Pitt’s Devra Davis discusses carcinogens and cures in her new book The Secret History of the War on Cancer. | Book Reviews + Features | Pittsburgh | Pittsburgh City Paper

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Pitt’s Devra Davis discusses carcinogens and cures in her new book The Secret History of the War on Cancer.

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After losing both of her parents to cancer, Devra Davis merged her roles as scientist, researcher and investigative reporter to wage war on the cancer war itself. According to Davis, millions of lives, including those of her parents, could have been spared if not for our nation's misguided war on cancer -- which, she writes, has been fighting "the wrong battles with the wrong weapons and the wrong leaders" since President Nixon officially launched it more than 35 years ago.

In her new book, The Secret History of the War on Cancer (Basic Books), Davis, who heads the Center for Environmental Oncology at the University of Pittsburgh, unveils the ignorance and corruption that have plagued cancer research, with its focus on treating the disease rather than preventing it. Davis weaves touching personal stories with research and statistics about the environmental causes of cancer, from industry smokestacks to household cosmetics.

Among her claims: The evidence that vinyl chloride -- commonly used in hairsprays in the 1970s -- was as poisonous as the chlorine gas used during World War I was for years relentlessly suppressed and dismissed as inconclusive by cosmetic companies, resulting in disease and death in both factory workers and consumers. Elsewhere, Davis questions some studies on the dangers of cell-phone use, which were conducted by researchers funded by the industry. The Secret History of the War on Cancer, released in October to positive reviews, also reveals that one highly acclaimed study, which found no link between cell phones and brain cancer, ignored vital study subjects by labeling a "cell-phone user" as "anyone who made a single phone call a week for six months" between 1981 and 1995. According to Davis, the study dismissed anyone who used cell phones for business purposes.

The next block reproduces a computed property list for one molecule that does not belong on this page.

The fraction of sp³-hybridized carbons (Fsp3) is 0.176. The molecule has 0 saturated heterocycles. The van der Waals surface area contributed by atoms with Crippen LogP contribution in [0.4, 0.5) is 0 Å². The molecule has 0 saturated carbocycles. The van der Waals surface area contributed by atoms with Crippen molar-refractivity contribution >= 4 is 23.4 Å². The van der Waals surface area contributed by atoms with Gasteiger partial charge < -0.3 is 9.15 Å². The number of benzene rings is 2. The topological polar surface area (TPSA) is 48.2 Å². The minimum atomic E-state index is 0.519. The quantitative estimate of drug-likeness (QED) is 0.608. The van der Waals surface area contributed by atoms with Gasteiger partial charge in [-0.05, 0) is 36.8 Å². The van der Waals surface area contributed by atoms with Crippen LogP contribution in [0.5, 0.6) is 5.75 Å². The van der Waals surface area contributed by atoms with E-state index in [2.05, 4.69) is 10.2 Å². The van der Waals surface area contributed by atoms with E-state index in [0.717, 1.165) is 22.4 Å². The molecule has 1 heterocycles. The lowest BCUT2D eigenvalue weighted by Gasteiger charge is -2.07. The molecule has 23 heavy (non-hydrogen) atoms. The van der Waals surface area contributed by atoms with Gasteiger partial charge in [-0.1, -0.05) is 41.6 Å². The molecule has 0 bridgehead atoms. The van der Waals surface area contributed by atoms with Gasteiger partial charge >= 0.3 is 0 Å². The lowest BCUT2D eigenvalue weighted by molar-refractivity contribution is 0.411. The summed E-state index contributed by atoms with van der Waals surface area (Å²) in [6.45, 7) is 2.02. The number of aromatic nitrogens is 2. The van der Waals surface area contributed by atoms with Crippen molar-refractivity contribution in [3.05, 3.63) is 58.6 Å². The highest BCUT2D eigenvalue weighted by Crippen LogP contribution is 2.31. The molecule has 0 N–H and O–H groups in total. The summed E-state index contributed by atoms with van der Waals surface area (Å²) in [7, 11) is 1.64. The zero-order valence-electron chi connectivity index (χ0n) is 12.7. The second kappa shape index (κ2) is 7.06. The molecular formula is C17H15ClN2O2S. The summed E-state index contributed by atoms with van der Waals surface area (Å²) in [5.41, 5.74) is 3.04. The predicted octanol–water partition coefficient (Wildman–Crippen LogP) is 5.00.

She recently spoke with City Paper.

How has the book been received?
I've been really gratified and somewhat surprised. What's really gratifying to me is the number of colleagues in radiology who are very glad I've written this book, because they're concerned about the overuse of radiology.

Any criticisms?
The predictable attacks have been there, but they've come from this group called the American Council on Science and Health, which sounds innocuous, but they are extensively supported by the chemical industry.

Some old comments were recycled from a guy in California named Dr. Bruce Ames, who obviously hadn't read the book. He was quoted as saying that I was ignoring the major risks like smoking and sunlight. As you know, the book is extensively about smoking and sunlight. He was just assuming.

You write that around the time of World War II, many researchers were beginning to study what causes cancer. How might things have been different if these discoveries were made at a less volatile time?